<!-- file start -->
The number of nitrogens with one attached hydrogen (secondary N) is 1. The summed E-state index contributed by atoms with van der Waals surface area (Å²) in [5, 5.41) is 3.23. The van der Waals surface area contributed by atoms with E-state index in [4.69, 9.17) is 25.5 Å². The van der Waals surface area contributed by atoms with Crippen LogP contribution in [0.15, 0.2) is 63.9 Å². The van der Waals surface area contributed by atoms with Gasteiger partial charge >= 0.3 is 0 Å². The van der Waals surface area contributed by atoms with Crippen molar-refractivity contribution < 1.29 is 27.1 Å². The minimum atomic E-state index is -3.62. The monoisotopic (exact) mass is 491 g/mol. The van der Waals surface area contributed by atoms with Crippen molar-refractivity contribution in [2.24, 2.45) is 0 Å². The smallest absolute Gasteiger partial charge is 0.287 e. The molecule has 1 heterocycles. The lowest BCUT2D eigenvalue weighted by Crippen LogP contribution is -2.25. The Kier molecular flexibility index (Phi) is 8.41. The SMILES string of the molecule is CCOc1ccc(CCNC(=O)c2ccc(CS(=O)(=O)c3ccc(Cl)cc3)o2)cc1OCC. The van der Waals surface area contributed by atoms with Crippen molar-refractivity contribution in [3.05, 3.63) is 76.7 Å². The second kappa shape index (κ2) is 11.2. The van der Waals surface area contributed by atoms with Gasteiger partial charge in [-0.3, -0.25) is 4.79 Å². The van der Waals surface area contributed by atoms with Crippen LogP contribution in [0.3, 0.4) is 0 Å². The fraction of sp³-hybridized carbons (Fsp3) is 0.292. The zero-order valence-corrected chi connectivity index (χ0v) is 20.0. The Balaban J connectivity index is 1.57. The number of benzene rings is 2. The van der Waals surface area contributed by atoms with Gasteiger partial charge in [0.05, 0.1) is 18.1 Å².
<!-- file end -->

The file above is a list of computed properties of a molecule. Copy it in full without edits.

The number of nitrogens with one attached hydrogen (secondary N) is 1. The summed E-state index contributed by atoms with van der Waals surface area (Å²) in [5, 5.41) is 3.23. The van der Waals surface area contributed by atoms with E-state index in [4.69, 9.17) is 25.5 Å². The van der Waals surface area contributed by atoms with Crippen LogP contribution in [0.15, 0.2) is 63.9 Å². The van der Waals surface area contributed by atoms with Gasteiger partial charge >= 0.3 is 0 Å². The van der Waals surface area contributed by atoms with Crippen molar-refractivity contribution < 1.29 is 27.1 Å². The minimum atomic E-state index is -3.62. The monoisotopic (exact) mass is 491 g/mol. The van der Waals surface area contributed by atoms with Crippen molar-refractivity contribution in [2.24, 2.45) is 0 Å². The smallest absolute Gasteiger partial charge is 0.287 e. The molecule has 1 heterocycles. The lowest BCUT2D eigenvalue weighted by Crippen LogP contribution is -2.25. The Kier molecular flexibility index (Phi) is 8.41. The SMILES string of the molecule is CCOc1ccc(CCNC(=O)c2ccc(CS(=O)(=O)c3ccc(Cl)cc3)o2)cc1OCC. The van der Waals surface area contributed by atoms with Crippen molar-refractivity contribution in [3.05, 3.63) is 76.7 Å². The second kappa shape index (κ2) is 11.2. The van der Waals surface area contributed by atoms with Gasteiger partial charge in [-0.3, -0.25) is 4.79 Å². The van der Waals surface area contributed by atoms with Crippen LogP contribution in [0.3, 0.4) is 0 Å². The fraction of sp³-hybridized carbons (Fsp3) is 0.292. The zero-order valence-corrected chi connectivity index (χ0v) is 20.0. The Balaban J connectivity index is 1.57. The number of benzene rings is 2. The van der Waals surface area contributed by atoms with Gasteiger partial charge in [0.05, 0.1) is 18.1 Å².